The King, 8/10

Any reader who truly likes stories will appreciate the way The King collides classic Arthurian tales with World War II. The book is a literary experiment with a delightful, if confusing, result. In order to appreciate this novel, it is necessary to have a fair understanding of WWII and Arthurian legend. Characters in The King have many sides to them, but don’t develop or learn much throughout the novel. Although irksome, this lack of development is intentional and serves to illustrate the author’s point about some things being unchangeable.

The King is like a giant tapestry. If one looks at the picture as a whole, it is beautiful yet blurry and abstract. To truly appreciate The King, a reader must examine the intricacy of the threads and the perfect way in which the two materials intertwine. Every little detail is perfect and no end is frayed. In a technical sense, The King is a flawlessly constructed book created in an unusual, innovative, and intriguing manner.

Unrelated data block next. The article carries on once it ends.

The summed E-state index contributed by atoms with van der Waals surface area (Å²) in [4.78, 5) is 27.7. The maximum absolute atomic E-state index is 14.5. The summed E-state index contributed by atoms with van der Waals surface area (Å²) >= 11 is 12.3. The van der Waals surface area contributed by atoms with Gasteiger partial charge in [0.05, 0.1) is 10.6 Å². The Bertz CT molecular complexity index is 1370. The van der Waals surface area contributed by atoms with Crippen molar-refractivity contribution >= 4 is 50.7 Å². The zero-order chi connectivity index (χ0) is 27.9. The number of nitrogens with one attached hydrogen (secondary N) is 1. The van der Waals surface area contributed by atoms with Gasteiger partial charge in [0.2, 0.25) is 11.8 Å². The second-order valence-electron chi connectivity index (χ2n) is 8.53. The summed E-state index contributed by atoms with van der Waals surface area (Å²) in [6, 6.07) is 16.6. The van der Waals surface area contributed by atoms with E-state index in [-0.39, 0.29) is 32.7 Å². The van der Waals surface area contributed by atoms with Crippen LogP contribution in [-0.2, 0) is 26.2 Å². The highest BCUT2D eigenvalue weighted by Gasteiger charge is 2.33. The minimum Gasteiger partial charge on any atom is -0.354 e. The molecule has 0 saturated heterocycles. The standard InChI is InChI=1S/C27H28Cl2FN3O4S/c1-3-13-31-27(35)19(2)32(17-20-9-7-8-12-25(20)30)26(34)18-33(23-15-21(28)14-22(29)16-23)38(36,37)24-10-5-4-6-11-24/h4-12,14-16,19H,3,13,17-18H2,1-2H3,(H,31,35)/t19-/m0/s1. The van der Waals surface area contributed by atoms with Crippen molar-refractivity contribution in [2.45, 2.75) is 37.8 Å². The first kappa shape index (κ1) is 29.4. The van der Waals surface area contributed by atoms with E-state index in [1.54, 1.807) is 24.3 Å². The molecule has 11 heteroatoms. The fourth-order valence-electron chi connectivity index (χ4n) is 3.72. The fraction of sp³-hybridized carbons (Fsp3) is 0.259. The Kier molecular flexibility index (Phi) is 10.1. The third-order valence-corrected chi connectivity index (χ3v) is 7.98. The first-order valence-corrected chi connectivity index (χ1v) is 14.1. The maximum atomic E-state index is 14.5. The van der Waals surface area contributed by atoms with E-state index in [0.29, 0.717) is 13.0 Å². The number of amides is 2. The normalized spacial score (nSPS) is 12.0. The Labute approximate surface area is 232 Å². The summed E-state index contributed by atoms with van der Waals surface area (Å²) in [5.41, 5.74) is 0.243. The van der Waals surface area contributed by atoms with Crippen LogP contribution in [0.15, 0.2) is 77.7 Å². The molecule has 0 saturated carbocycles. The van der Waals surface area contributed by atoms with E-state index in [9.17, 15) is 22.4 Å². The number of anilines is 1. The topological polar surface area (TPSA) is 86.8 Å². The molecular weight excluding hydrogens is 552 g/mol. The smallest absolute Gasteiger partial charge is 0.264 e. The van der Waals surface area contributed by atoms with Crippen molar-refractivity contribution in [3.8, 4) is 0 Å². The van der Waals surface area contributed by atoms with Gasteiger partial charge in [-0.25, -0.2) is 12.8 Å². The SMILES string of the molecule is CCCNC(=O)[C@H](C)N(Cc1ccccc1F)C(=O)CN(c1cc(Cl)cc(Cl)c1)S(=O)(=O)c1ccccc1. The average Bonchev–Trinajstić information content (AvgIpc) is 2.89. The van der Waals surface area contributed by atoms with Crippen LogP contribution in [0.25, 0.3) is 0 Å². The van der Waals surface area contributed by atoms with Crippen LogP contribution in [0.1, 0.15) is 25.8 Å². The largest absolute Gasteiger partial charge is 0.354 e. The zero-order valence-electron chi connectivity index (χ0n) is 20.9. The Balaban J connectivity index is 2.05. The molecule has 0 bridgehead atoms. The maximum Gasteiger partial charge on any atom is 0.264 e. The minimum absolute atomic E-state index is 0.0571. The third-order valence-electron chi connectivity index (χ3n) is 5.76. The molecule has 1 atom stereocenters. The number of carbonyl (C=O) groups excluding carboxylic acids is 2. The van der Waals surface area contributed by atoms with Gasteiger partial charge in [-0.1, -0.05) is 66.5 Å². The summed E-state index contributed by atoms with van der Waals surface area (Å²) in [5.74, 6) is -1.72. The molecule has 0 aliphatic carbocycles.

Truly viewing the book like this, however, is quite difficult. Thin strands of narration and plot are dragged down by heavy layers of dialog. The setting of the book is so nonstationary that it’s difficult for a reader to invest in or trust the universe of the book. Nothing is explained satisfactorily, and the ending seems to appear out of nowhere (although these two things are somewhat intentional.)

Overall I would give The King an 8/10, since I loved the way it was created and the concepts it plays with, but never really connected with the characters.

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